The Six Parishes of the Saxon Shore Benefice

"The United Benefice of Hunstanton St. Mary with Ringstead Parva St. Andrew,
Holme-next-the-Sea St. Mary the Virgin and Thornham All Saints,
with Brancaster St. Mary the Virgin, with Burnham Deepdale St. Mary
and Titchwell St. Mary, with Choseley",
which is the official name of this Benefice, is rather a mouthful and so the name
"The Saxon Shore Benefice"
was chosen for these churches on the north west Norfolk coast.

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Our Rector

Contact details:
Rev. Susan Bowden-Pickstock
The Rectory,
Broad Lane,
PE31 8AU

Tel: 01485 211180

The Revd Susan Bowden-Pickstock is the Rector of the Saxon Shore Benefice of six Churches here on the north Norfolk Coast.

Photo - Susan Bowden-Pickstock
She is an ordained Pioneer Minister in the Anglican Church. This is a relatively new type of training which combines traditional theological training with an emphasis on relating to our current culture and helping church and community to meet. Susan grew up in rural villages in East Anglia, and has been a person of strong faith sinc small child:

          ‘I remember a conversation under cherry blossom when I was about 5 when it all made
          sense in my head that God was there, and I was loved, and that was that.’

Her previous working life includes ten years as a Registered General Nurse: journeying from Guys Hospital in London, to Papworth, Newmarket, Addenbrookes, and finishing as a GP Practice Nurse in Cambridge. She then worked for fifteen years within the BBC in local radio as a ‘Faith and Ethics Producer.’

Photo- Susan Bowden-Pickstock

Susan is married to Philip and they have four children at various stages of secondary, university education and employment: careers are currently being formed as a chef, in psychology, in medicine, and in any and all water sports and computer games…. Family life has been the greatest joy, in all its wonder, muddle and chaos.

She has always taken Iranaeus seriously when he said ‘The glory of God is a human being fully alive.’ and cannot resist the challenge to explore a new dimension of living. She therefore also has RHS qualifications in general horticulture, as well as an honours degree in Literature and Religious Studies. Her childhood dream to be an author was fulfilled in writing a book on horticulture and spirituality called ‘Quiet Gardens: the Roots of Faith?’ and hopes one day to write more.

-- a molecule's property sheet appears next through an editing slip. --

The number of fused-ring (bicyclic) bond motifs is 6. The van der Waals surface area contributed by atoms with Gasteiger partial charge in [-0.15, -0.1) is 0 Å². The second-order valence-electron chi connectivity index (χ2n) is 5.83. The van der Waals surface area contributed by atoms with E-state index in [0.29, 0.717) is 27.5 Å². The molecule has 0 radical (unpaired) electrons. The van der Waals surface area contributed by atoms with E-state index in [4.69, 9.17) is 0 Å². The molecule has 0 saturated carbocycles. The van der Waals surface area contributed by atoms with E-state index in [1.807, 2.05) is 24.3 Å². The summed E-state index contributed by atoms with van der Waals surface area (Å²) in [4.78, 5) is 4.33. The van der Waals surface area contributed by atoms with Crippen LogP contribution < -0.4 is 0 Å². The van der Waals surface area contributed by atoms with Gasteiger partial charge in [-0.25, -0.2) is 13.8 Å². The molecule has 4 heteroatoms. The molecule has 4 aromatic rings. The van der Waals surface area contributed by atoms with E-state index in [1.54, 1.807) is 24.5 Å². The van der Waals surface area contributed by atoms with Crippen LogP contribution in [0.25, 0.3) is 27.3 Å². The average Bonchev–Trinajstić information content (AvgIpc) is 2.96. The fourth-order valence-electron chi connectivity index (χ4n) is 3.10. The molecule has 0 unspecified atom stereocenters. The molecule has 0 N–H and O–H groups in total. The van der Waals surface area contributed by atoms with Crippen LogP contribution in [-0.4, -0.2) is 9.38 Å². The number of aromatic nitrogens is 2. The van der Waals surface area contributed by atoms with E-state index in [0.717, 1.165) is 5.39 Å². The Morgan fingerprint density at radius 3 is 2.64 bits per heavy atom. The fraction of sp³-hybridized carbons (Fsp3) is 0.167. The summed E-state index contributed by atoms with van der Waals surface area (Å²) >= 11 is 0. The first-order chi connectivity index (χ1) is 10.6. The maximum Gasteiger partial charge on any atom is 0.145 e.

She has taken a few random opportunities in life including exercising racehorses at Newmarket, Photo- Susan Bowden-Pickstock sailing on a tall ship out of Stockholm, spending time with monks in Rome, travelling with the family to Australia, Canada, Scandinavia and Italy and gaining (with a team of others) a Chelsea silver-gilt medal.

Susan enjoys almost anything but particularly, cooking and eating, gardening, hill climbing, horse-riding, cycling, swimming, reading, cinema, theatre, and photography.

Photo - Susan Bowden-Pickstock

She would like to own a giraffe (but only on a plot of land big enough, of course!).

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A sermon from our Rector

Very truly, I tell you, unless a grain of wheat falls into the earth and dies, it remains just a single grain; but if it dies, it bears much fruit.

The grain of wheat falls.

There is nothing the grain does to help itself, it is a grain, it can do nothing.

But in it’s passivity it brings a harvest.

Today I want to think about helplessness.

The other night Philip and I took advantage of a quiet night in and watched a film called Concussion. It tells the true story of an extremely bright and able pathologist who in the course of his work in America came across a new condition that was killing a series of his patients.

They were all American football stars, and if we think football is big here, it is huge in the states. So these men that he was investigating the deaths of, in a medical sense were all household stars, all on pedestals,all legends.

Yet they were dying because they felt they were going mad. And this Dr found that although their brain structure on death looked entirely normal, he found that deep within the brain the issue was terribly damaged on a celllular level.